50 Llankelly Place, Potts Point; Tuesday – Saturday: 17:30 – 10.45 (closed Sunday/ Monday) $185-200 per head


102/21 Alberta St, Sydney. Lunch, Friday to Saturday 12 -2:00 pm Dinner, Tuesday to Saturday 5:45 pm – 8:1 5pm (closed Sunday & Mondays) P: 0408 866 285                                     E:; $150 – $210


Shop 04 2/58 Little Hay St, Sydney, Lunch: Fri-Sun 12:30 pm. Dinner  Tue-Sun 5:15 pm or 7:45 pm sittings.  Reservation via SMS at 0488 688 252; $220 per head @kuon.omakase


The Darling, Level G, 80 Pyrmont St, Pyrmont. Open dinner Monday to Thursday from 5:45 pm P: 1800 700 700 $300 per head


368 Kent St, Sydney; Open Tue – Wed – Thur: 6 pm Fri & Sat: 5:30 pm P: 02 9262 1580, $220 per head.;

Choji Omakase

Level 2, 228 Victoria Ave, Chatswood —upstairs from Choji Yakiniku. Every Monday to Wednesday at 6.30 pm. One seating per day only. $295 per head.

Gold Class Daruma

The Grace Hotel, Level 1/77 York St, Sydney; 12–2:30 pm, 5:30–9.00 pm Phone: (02) 9262 1190 M: 0424 553 611·$120 – $150 per head


Besuto Omakase, Sydney Place precinct, 3 Underwood Street, Circular Quay. Omakase is available to book for dinner – Tuesday to Saturday. 5:30 pm & 8pm sittings. From $250.

Frequently Asked Questions

Why is no soy and wasabi offered during my omakase meal?
Even though sushi and sashimi are being served, the chef is serving each piece of sushi so quickly and directly that the chef is applying the wasabi and soy to the sushi themselves. Watch as they brush the top of the fish with soy and dab a tiny amount of wasabi on the rice, under the fish. You should not need to add extra, and in fact, it can be insulting to the chef to add more. Bathing the bottom of the rice of your sushi in soy sauce is considered bad manners, as it is seen as detracting from the flavour of the fish.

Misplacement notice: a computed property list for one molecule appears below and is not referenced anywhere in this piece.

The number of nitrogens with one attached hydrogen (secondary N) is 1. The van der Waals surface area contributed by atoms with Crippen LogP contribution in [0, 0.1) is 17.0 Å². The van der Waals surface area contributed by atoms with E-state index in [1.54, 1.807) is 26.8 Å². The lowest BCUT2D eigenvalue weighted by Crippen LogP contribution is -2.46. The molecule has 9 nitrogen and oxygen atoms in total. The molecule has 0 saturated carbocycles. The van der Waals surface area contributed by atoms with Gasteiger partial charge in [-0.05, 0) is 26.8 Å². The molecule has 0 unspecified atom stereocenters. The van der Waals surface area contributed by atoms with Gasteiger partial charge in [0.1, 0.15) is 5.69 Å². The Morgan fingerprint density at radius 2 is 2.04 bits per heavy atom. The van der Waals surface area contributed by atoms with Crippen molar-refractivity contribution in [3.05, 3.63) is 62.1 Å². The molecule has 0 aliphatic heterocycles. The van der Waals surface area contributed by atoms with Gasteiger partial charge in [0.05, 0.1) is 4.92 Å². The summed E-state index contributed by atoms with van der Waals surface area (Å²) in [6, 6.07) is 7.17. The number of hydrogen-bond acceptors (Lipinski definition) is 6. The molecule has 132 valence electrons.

Nobu, Sydney

Can an omakase experience accommodate my dietary needs?
Although there is often little variation once the chef has set the daily menu, some customisation is possible. Advise the restaurant when you book and remind them of allergies or aversions again as you sit down. They will let you know when you book if your allergy is possible for the chef. Japanese menus feature a lot of seafood and dashi so accommodating a no seafood request can be genuinely tricky.

What are the golden rules for chopstick etiquette?
Use your chopstick holder in between eating, rather than putting chopsticks on your plate. Don’t use your chopsticks to gesticulate or point; if offering food to someone to try, never pass food directly from your chopsticks to theirs. Rather place the food onto a small plate and let them pick it up.
Never touch communal or shared food with your chopsticks. The longer, slightly larger chopsticks are like sharing cutlery, never put these in your mouth.

Without a menu, how can I know what I am eating during omakase?